Antitrust Clears Takeover of Mega

Grocery chain will have to end produce wholesale joint venture and sell stores before it can move ahead with the merger.

Adi Dovrat-Meseritz
Adi Dovrat-Meseritz
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A Mega supermarket.Credit: Ofer Vaknin
Adi Dovrat-Meseritz
Adi Dovrat-Meseritz

Israel’s Antitrust Authority announced yesterday the approval of supermarket chain Yenot Bitan’s takeover of rival Mega on condition that it ends its partnership with Israel’s largest produce wholesaler and sells stores in eight parts of the country.

The agency stipulated that the conditions, whose purpose it said was to alleviate concerns about the possible creation of local monopolies and guarantee competition in produce wholesaling, must be met before the takeover could be completed.

The approval clears the way for Yenot Bitan, a medium-sized supermarket chain, to emerge as Israel’s second largest, with nearly 200 stores, after No. 1 Super-Sol. Yenot Bitan beat out rivals that included Rami Levy in a court-sponsored auction to buy the bankrupt Mega chain.

The authority said Yenot Bitan would have break up its joint venture with Bikurey Hasade, called Bikurey Bitan, which supplies fresh fruits and vegetables to Yenot Bitan stores.

In addition, it will have to sell supermarkets in Ra’anaa, Herzliya, Shoham-Airport City, Kiryat Shmona, Eilat, Migdal Ha’emek, Tel Mond-Kadima and Kiryat Ata.

“In most of these areas an economic study conducted by the authority raised concerns that the merged chain would be able to raise prices and exploit its market power due to the large market share it would hold,” the authority explained.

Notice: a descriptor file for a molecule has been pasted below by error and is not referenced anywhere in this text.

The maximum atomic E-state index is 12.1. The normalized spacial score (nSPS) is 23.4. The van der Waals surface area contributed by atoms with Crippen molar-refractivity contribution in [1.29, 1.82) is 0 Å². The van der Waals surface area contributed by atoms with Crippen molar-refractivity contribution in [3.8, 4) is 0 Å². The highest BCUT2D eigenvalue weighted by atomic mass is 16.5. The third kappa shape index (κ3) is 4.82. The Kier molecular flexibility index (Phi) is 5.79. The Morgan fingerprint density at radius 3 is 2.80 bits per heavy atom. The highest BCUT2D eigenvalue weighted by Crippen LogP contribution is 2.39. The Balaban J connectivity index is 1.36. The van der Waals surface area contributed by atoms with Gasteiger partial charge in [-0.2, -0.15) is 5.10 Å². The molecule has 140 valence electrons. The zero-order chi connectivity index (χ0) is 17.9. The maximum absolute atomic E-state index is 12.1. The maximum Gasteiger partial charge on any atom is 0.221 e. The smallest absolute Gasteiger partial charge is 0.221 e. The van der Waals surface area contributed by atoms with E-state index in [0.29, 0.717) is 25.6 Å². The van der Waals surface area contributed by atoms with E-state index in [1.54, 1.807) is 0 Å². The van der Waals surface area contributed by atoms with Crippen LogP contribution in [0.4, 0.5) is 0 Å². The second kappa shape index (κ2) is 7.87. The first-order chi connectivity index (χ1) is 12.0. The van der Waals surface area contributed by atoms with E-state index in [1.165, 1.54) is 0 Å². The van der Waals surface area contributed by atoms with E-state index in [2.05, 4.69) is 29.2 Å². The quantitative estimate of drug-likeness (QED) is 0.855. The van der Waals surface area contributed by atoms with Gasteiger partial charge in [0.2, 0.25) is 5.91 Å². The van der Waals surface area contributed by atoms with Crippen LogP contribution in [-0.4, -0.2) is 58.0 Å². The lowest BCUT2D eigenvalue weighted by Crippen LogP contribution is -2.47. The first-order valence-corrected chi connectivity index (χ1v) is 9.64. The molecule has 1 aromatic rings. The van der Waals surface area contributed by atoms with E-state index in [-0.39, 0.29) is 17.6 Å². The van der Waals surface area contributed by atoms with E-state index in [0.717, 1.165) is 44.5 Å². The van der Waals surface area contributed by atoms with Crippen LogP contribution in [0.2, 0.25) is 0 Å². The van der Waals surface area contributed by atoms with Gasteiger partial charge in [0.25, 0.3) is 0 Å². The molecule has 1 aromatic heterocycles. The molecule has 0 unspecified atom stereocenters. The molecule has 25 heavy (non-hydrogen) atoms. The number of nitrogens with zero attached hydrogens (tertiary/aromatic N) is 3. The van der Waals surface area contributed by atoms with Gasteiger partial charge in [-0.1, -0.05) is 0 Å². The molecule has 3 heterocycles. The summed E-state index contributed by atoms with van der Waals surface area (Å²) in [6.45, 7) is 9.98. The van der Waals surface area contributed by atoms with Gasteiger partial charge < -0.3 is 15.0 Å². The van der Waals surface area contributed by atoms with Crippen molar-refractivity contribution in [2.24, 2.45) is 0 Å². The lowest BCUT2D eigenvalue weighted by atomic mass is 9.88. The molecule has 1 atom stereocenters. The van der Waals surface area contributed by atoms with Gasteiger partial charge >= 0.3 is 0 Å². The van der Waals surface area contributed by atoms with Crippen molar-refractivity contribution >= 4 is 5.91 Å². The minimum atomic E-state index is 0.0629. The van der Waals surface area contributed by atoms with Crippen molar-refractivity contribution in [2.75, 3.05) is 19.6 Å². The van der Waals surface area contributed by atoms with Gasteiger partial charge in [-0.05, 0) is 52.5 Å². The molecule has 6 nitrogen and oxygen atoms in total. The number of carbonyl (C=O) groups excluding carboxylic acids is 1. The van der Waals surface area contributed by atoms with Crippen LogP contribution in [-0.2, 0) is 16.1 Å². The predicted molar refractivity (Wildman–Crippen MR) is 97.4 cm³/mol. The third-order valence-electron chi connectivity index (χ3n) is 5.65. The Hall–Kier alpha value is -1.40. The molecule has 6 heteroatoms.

“Likewise, in most of these areas there was also a fear that excessive market power would be created in coordination with Super-Sol because together they would enjoy an extraordinarily big share of the market,” it said.

Regarding the joint venture with Bikurey Hasade, the authority expressed concern that the combined buying power of Mega and Bikurey Bitan would hurt growers by reducing the potential number of buyers.

The agency came under fire for allegedly blocking the bid by Rami Levy, Israel’s largest supermarket discounter, by warning that it would not pass antitrust scrutiny even though it has fewer stores than Yenot Bitan.

The authority defended its actions, saying it never precluded a Rami Levy bid. “The authority never barred Rami Levy from buying Mega, but only expressed on a preliminary basis its view that prima facie buying Mega’s operations and assets together by Rami Levy would have aroused serious competition concerns,” it said.

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